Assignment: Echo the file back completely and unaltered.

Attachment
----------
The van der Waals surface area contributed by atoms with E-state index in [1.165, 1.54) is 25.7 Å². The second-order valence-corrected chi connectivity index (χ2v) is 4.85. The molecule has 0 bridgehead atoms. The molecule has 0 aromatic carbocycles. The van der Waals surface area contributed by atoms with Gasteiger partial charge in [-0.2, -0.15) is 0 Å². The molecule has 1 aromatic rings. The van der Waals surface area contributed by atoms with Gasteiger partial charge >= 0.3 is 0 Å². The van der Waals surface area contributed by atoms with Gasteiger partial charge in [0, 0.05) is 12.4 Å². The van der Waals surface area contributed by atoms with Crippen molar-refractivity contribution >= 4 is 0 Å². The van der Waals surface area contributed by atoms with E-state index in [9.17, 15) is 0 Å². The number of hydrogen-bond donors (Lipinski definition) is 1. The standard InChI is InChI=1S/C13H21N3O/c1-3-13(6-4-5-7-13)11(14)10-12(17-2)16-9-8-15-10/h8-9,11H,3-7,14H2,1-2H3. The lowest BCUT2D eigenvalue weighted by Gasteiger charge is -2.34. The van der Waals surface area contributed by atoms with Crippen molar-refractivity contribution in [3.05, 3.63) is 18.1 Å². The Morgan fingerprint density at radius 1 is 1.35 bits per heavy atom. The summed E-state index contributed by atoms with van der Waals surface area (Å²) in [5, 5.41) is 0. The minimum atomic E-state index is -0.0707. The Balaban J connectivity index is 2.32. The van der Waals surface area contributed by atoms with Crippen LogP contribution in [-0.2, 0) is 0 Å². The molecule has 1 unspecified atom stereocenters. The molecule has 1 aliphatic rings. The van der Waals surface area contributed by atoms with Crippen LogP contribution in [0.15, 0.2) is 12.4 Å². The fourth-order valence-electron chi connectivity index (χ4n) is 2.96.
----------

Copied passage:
The van der Waals surface area contributed by atoms with E-state index in [1.165, 1.54) is 25.7 Å². The second-order valence-corrected chi connectivity index (χ2v) is 4.85. The molecule has 0 bridgehead atoms. The molecule has 0 aromatic carbocycles. The van der Waals surface area contributed by atoms with Gasteiger partial charge in [-0.2, -0.15) is 0 Å². The molecule has 1 aromatic rings. The van der Waals surface area contributed by atoms with Gasteiger partial charge >= 0.3 is 0 Å². The van der Waals surface area contributed by atoms with Gasteiger partial charge in [0, 0.05) is 12.4 Å². The van der Waals surface area contributed by atoms with Crippen molar-refractivity contribution >= 4 is 0 Å². The van der Waals surface area contributed by atoms with E-state index in [9.17, 15) is 0 Å². The number of hydrogen-bond donors (Lipinski definition) is 1. The standard InChI is InChI=1S/C13H21N3O/c1-3-13(6-4-5-7-13)11(14)10-12(17-2)16-9-8-15-10/h8-9,11H,3-7,14H2,1-2H3. The lowest BCUT2D eigenvalue weighted by Gasteiger charge is -2.34. The van der Waals surface area contributed by atoms with Crippen molar-refractivity contribution in [3.05, 3.63) is 18.1 Å². The Morgan fingerprint density at radius 1 is 1.35 bits per heavy atom. The summed E-state index contributed by atoms with van der Waals surface area (Å²) in [5, 5.41) is 0. The minimum atomic E-state index is -0.0707. The Balaban J connectivity index is 2.32. The van der Waals surface area contributed by atoms with Crippen LogP contribution in [-0.2, 0) is 0 Å². The molecule has 1 unspecified atom stereocenters. The molecule has 1 aliphatic rings. The van der Waals surface area contributed by atoms with Crippen LogP contribution in [0.15, 0.2) is 12.4 Å². The fourth-order valence-electron chi connectivity index (χ4n) is 2.96.